Government college enrolments pick up as students’ preferences change
Tuition fee, which is lower than in pvt. colleges, a big factor
The number of students enrolling in government degree colleges has seen an increase over the past few weeks as students are choosing them over private colleges because of the lower tuition fee. Many parents have been unable to afford high fees in private colleges on account of circumstances resulting out of the pandemic.
According to data provided by the Department of Collegiate Education (DCE), 1.28 lakh students were admitted in the first year for UG programmes in the 2020-21 academic year. The number of students admitted in first year in the previous academic year too was 1.28 lakh.
Pradeep P., Commissioner, DCE, said that though initially admissions to government degree colleges were low, they later picked up after principals and lecturers of all 430 government first grade colleges were asked to conduct enrolment drives.
D.S. Prathima, principal, Government First Grade College, Malleswaram, said this year, 421 students had enrolled for UG programmes for the first year, an increase from 353 last year.
She, and other principals, pointed out that one of the reasons students preferred government colleges was the reasonable fee. While the annual fee is around ₹4,000 for UG programmes, in private colleges it is in the range of ₹20,000 to ₹45,000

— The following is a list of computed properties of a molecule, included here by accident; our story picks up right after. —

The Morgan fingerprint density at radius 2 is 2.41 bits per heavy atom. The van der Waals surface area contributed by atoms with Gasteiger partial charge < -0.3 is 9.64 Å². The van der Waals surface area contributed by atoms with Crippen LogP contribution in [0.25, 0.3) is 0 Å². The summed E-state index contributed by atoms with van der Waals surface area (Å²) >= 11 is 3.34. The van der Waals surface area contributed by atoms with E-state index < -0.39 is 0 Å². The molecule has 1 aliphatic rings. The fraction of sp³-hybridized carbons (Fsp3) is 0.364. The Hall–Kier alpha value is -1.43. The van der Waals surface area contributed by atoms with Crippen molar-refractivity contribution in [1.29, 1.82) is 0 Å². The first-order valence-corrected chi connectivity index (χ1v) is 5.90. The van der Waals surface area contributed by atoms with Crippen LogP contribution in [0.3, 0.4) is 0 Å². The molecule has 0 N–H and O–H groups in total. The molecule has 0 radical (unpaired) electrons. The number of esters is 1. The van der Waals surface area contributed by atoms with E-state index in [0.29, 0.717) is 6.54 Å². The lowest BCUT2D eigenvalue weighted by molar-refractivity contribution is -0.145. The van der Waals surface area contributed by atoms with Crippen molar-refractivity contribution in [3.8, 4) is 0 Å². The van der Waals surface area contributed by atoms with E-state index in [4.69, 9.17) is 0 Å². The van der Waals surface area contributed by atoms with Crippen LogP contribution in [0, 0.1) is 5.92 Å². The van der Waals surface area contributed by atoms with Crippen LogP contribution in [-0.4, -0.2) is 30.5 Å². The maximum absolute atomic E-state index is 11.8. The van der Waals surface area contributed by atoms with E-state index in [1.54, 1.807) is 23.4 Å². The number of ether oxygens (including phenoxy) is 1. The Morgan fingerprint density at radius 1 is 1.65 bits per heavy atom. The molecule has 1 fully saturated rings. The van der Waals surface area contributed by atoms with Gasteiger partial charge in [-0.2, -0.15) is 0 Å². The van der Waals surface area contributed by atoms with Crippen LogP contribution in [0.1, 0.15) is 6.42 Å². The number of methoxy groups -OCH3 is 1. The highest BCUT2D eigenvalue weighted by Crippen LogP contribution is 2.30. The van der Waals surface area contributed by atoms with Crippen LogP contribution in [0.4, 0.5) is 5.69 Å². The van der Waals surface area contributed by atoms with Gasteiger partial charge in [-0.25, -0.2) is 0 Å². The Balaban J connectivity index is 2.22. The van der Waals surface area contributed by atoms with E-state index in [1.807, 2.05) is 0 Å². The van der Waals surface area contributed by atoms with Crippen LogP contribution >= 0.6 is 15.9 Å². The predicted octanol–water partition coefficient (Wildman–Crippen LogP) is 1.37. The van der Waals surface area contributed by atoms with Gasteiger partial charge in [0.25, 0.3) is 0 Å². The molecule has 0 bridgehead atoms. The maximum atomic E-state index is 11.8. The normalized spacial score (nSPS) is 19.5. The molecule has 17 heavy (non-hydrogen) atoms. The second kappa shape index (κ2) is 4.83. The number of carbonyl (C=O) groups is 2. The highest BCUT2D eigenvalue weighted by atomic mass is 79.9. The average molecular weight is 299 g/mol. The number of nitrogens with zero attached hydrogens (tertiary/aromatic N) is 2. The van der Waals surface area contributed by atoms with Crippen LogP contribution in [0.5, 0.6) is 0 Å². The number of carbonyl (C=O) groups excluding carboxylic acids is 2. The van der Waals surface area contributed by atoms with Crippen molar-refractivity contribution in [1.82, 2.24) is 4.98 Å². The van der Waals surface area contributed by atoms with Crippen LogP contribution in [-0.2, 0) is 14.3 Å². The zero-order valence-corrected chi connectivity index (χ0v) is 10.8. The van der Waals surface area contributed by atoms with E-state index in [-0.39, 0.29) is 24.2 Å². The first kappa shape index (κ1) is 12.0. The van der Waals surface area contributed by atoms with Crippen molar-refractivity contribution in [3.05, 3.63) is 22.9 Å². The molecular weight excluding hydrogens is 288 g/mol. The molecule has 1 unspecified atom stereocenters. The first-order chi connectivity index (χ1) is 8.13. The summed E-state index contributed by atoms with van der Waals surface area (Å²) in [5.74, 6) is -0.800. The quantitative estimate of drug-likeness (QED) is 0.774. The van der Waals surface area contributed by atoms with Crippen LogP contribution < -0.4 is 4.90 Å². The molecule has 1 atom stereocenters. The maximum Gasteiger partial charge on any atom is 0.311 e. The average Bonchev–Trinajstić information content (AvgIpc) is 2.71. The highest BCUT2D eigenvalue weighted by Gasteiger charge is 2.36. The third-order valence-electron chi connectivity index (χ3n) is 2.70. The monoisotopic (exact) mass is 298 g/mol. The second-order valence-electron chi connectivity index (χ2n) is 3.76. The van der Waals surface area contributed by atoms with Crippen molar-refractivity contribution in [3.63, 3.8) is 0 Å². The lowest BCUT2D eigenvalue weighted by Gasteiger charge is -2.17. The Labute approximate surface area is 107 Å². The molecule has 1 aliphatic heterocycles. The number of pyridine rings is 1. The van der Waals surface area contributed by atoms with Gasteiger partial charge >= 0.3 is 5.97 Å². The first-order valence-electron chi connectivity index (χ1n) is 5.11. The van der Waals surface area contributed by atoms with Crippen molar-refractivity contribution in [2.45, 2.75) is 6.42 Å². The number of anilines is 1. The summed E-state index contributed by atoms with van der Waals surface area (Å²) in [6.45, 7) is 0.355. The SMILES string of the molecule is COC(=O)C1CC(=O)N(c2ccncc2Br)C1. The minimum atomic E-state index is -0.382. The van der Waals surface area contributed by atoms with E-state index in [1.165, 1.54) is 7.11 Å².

B. Chandrashekar, principal, Government First Grade College, Vijayanagar, said 1,200 students were admitted in the first year this academic year — the same as last year. “This year, we received around 2,000 applications, which is an increase from the previous year. We were not able to accommodate around 400 students who wanted to enrol in the B. Com programmes as we have only a few classrooms and run the college on a shift system,” he said.
The principal of a city-based private degree college admitted that admissions were low as many students were unable to afford the fees. “We have even given students the option to pay the fees in three instalments. But, many students said they’ll be unable to pay as their parents have lost jobs or seen huge pay cuts.”